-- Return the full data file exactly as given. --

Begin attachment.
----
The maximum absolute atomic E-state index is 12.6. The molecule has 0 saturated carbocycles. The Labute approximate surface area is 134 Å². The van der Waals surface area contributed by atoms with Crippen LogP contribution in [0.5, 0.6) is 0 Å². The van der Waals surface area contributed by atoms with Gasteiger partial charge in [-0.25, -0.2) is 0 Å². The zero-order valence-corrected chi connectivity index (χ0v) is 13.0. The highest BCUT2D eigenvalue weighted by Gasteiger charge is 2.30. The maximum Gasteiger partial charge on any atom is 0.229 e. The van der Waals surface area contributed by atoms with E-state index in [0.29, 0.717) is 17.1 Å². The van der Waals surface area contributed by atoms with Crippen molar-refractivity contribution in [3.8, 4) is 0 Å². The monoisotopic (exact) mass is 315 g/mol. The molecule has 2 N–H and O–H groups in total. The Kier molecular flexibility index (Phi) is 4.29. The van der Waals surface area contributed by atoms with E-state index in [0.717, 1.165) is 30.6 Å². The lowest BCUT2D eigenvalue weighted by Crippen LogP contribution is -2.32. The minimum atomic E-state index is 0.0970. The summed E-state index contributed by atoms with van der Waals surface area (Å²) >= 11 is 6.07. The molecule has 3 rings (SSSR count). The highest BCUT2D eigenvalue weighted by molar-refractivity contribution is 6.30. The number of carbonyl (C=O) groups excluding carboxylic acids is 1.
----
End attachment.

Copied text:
The maximum absolute atomic E-state index is 12.6. The molecule has 0 saturated carbocycles. The Labute approximate surface area is 134 Å². The van der Waals surface area contributed by atoms with Crippen LogP contribution in [0.5, 0.6) is 0 Å². The van der Waals surface area contributed by atoms with Gasteiger partial charge in [-0.25, -0.2) is 0 Å². The zero-order valence-corrected chi connectivity index (χ0v) is 13.0. The highest BCUT2D eigenvalue weighted by Gasteiger charge is 2.30. The maximum Gasteiger partial charge on any atom is 0.229 e. The van der Waals surface area contributed by atoms with E-state index in [0.29, 0.717) is 17.1 Å². The van der Waals surface area contributed by atoms with Crippen molar-refractivity contribution in [3.8, 4) is 0 Å². The monoisotopic (exact) mass is 315 g/mol. The molecule has 2 N–H and O–H groups in total. The Kier molecular flexibility index (Phi) is 4.29. The van der Waals surface area contributed by atoms with E-state index in [0.717, 1.165) is 30.6 Å². The lowest BCUT2D eigenvalue weighted by Crippen LogP contribution is -2.32. The minimum atomic E-state index is 0.0970. The summed E-state index contributed by atoms with van der Waals surface area (Å²) >= 11 is 6.07. The molecule has 3 rings (SSSR count). The highest BCUT2D eigenvalue weighted by molar-refractivity contribution is 6.30. The number of carbonyl (C=O) groups excluding carboxylic acids is 1.